Chortle is reporting that a 19 year old man has been arrested by Sunderland police after handing himself in following complaints regarding a joke posted to his Twitter account:

“So a bin lorry has crashed into 100 people in Glasgow eh, probably the most trash its ever picked up in one day that.”

The tweet was apparently deleted very shortly after it was posted.

Northumbria Police say that the man has been arrested on suspicion of making a malicious communication, and he has been bailed pending further inquiries.

It should be noted that CPS charging guidelines on the charging of social media posts require that a high evidential threshold must be met before determining that a post is sufficiently “grossly offensive” to warrant a charge being made. Further, section 40 of those guidelines is very clear on the role of banter and distasteful jokes as an element of free speech:

  1. Context is important and prosecutors should have regard to the fact that the context in which interactive social media dialogue takes place is quite different to the context in which other communications take place. Access is ubiquitous and instantaneous. Banter, jokes and offensive comments are commonplace and often spontaneous. Communications intended for a few may reach millions. As Eady J stated in the civil case of Smith v ADVFN [2008] 1797 (QB) in relation to comments on an internet bulletin board:

    “… [they are] like contributions to a casual conversation (the analogy sometimes being drawn with people chatting in a bar) which people simply note before moving on; they are often uninhibited, casual and ill thought out; those who participate know this and expect a certain amount of repartee or ‘give and take’.”

  2. Against that background, prosecutors should only proceed with cases under section 1 of the Malicious Communications Act 1988 and section 127 of the Communications Act 2003 where they are satisfied there is sufficient evidence that the communication in question is more than:
    • Offensive, shocking or disturbing; or
    • Satirical, iconoclastic or rude comment; or
    • The expression of unpopular or unfashionable opinion about serious or trivial matters, or banter or humour, even if distasteful to some or painful to those subjected to it.

    If so satisfied, prosecutors should go on to consider whether a prosecution is required in the public interest.

Caroline Criado-Perez statement on today’s sentencing

Caroline Criado Perez has issued a statement on Twitter with regards to today’s sentencing of Isabella Sorely and John Nimmo:

Statement on the twitter sentencing today: It’s hard to get my thoughts together at the moment as my stomach is churning – hearing the outcome has made me realise how tense and anxious I have been feeling. But here goes. I did not attend the sentencing as I didn’t feel I could cope with being in court with them – and I didn’t feel sure that the judge would understand how terrifying and scarring the whole experience has been for me, which again is not something I could face. I feel immensely relieved that the judge clearly has understood the severity of the impact this abuse has had on me. The damages that have been awarded to me will be going to charity. When this has all sunk in I will decide which charity. I hope this statement covers enough for the media. I don’t feel in a fit state to be giving lots of interviews at the moment, and as there are still other investigations on-going, I am still somewhat constrained in what I can say. Thanks for understanding.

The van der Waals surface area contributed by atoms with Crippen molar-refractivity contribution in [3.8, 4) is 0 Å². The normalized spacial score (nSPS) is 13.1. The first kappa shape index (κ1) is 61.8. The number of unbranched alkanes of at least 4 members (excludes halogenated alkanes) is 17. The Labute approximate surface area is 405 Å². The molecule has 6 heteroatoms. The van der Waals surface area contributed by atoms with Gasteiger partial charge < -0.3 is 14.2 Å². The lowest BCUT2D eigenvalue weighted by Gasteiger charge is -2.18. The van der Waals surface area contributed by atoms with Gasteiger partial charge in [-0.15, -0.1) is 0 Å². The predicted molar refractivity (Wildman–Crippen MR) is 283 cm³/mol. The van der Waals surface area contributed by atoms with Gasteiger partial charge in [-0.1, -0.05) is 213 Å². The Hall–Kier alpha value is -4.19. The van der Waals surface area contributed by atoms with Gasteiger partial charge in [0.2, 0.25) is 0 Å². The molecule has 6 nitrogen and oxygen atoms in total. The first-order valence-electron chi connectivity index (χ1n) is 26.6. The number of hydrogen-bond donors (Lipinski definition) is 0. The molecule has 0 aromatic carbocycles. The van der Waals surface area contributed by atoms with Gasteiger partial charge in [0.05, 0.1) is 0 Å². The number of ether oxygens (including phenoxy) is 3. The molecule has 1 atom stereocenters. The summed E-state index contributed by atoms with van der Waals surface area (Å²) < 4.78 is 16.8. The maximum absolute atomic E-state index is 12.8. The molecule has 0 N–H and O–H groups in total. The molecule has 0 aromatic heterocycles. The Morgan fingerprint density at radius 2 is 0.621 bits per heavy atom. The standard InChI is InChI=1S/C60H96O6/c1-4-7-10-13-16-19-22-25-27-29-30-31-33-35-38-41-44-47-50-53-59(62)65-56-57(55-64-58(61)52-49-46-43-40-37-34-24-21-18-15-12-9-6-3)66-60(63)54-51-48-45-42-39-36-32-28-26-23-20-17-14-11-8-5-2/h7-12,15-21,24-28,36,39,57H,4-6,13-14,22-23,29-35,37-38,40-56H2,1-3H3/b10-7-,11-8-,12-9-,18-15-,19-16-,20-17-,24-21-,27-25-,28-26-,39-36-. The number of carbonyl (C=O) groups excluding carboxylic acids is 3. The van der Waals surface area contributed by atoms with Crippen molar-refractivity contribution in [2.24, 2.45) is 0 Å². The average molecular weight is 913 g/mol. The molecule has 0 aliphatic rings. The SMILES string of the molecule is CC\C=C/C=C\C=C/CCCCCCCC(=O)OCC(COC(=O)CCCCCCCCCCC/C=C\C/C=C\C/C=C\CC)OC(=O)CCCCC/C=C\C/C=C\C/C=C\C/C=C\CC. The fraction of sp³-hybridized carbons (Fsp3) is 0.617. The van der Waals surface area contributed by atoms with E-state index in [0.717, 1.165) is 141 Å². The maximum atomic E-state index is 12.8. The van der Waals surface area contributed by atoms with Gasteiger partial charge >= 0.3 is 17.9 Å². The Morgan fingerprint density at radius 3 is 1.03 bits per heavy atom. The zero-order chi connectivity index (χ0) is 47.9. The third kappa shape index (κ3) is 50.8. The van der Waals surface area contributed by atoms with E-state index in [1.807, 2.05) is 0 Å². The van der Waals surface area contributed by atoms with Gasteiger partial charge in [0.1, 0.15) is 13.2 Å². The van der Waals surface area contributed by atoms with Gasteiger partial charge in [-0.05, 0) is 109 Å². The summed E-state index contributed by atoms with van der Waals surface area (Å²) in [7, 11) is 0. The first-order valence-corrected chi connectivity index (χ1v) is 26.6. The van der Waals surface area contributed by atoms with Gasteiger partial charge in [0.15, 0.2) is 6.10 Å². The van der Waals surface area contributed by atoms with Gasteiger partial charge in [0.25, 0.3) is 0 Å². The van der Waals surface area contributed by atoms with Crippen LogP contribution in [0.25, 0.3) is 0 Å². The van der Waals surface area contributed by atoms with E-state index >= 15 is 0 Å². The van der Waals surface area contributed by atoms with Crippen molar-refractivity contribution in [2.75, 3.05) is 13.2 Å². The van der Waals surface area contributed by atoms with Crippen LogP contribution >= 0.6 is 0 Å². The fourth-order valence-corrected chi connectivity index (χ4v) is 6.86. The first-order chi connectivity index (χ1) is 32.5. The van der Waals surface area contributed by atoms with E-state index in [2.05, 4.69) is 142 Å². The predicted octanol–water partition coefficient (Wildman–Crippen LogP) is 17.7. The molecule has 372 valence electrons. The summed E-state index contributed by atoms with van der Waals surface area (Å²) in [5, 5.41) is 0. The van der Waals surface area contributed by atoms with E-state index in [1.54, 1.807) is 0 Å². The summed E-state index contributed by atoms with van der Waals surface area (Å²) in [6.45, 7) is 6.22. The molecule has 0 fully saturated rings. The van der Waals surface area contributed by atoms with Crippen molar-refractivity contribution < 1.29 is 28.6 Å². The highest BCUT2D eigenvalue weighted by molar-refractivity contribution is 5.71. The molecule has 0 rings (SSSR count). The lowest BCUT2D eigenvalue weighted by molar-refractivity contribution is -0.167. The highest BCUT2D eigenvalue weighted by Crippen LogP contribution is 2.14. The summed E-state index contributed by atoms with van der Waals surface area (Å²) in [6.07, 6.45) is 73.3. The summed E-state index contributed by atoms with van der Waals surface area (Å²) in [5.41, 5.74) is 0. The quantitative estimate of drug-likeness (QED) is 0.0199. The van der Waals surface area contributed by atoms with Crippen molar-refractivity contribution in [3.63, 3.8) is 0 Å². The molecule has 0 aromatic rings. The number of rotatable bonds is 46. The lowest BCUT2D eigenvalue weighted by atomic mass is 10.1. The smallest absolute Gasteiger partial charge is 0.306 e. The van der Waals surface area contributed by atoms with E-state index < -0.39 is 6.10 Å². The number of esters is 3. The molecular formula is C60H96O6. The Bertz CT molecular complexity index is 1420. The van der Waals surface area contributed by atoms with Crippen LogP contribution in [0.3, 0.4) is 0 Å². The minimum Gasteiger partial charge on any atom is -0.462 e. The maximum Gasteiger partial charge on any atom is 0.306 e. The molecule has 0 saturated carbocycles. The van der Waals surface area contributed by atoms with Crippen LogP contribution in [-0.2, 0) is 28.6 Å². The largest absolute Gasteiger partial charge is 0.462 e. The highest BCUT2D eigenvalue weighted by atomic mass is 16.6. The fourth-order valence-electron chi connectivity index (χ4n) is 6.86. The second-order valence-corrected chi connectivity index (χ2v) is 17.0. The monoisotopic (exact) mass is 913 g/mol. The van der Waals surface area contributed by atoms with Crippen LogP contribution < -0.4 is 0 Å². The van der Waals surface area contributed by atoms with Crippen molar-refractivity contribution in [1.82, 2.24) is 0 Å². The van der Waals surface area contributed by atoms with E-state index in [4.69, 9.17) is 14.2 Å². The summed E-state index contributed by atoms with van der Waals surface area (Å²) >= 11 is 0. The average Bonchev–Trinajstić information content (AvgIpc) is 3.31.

Caroline Criado-Perez has repeatedly requested to not be @ messaged or included in Twitter discussions of the case.

Sorely and Nimmo imprisoned over abusive tweets

Isabella Sorely and John Nimmo have been sentenced to custodial sentences today under section  127 of the communications act in relation to abusive/threatening tweets sent to Caroline Criado-Perez and Stella Creasy.

Sorely has received a 12 week sentence, whilst Nimmo received 8 weeks.

One of Sorely’s messages read:

“I’ve only just got out of prison and would happily do more time to see you berried!!”

Nimmo’s messages made references to rape, with one message reading

“I will find you :)”.

The two were also ordered to pay her a total of £800 compensation. Caroline Criado-Perez said that she plans to give the damages to charity.

More here: http://www.bbc.co.uk/news/uk-25886026

Sentencing remarks here.

The sentencing today follows the news yesterday that police have now decided to charge another Twitter user, Peter Nunn, 33 over tweets sent to Stella Creasy.

Police charge 2 with section 127 offences over tweets to Caroline Criado-Perez

The news has just broken that CPS have charged Isabella Sorley, 23, from Newcastle, and John Nimmo, 25, from South Shields with an offence under Section 127 of The Communications Act 2003 over tweets sent to Caroline Criado-Perez.

Caroline Criado-Perez became the victim of sustained abuse from various Twitter accounts following her successful campaign to have a women featured on the new design for the £10 note. As result of the abuse she received, Criado-Perez also launched a campaign demanding that Twitter provide a “report abuse” button and provide more support for users who were targetted by trolls or were the subject of twitterstorms. This second campaign resulted in a further campaign of abuse and threats. It is unclear from today’s news whether the 2 charged today were involved in either of these campaigns of abuse.

The CPS and police also investigated another user who had sent abuse and threats to Criado-Perez, but concluded that there was insufficient evidence to charge. Another further user is still being investigated by police, and may yet be charged.

Labour MP Stella Creasy was also the recipient of “offensive” messages from yet another user under investigation, however the CPS concluded that “although there was sufficient evidence that an offence had been committed under section 127 of the Communications Act, it would not be in the public interest to prosecute”

More information here.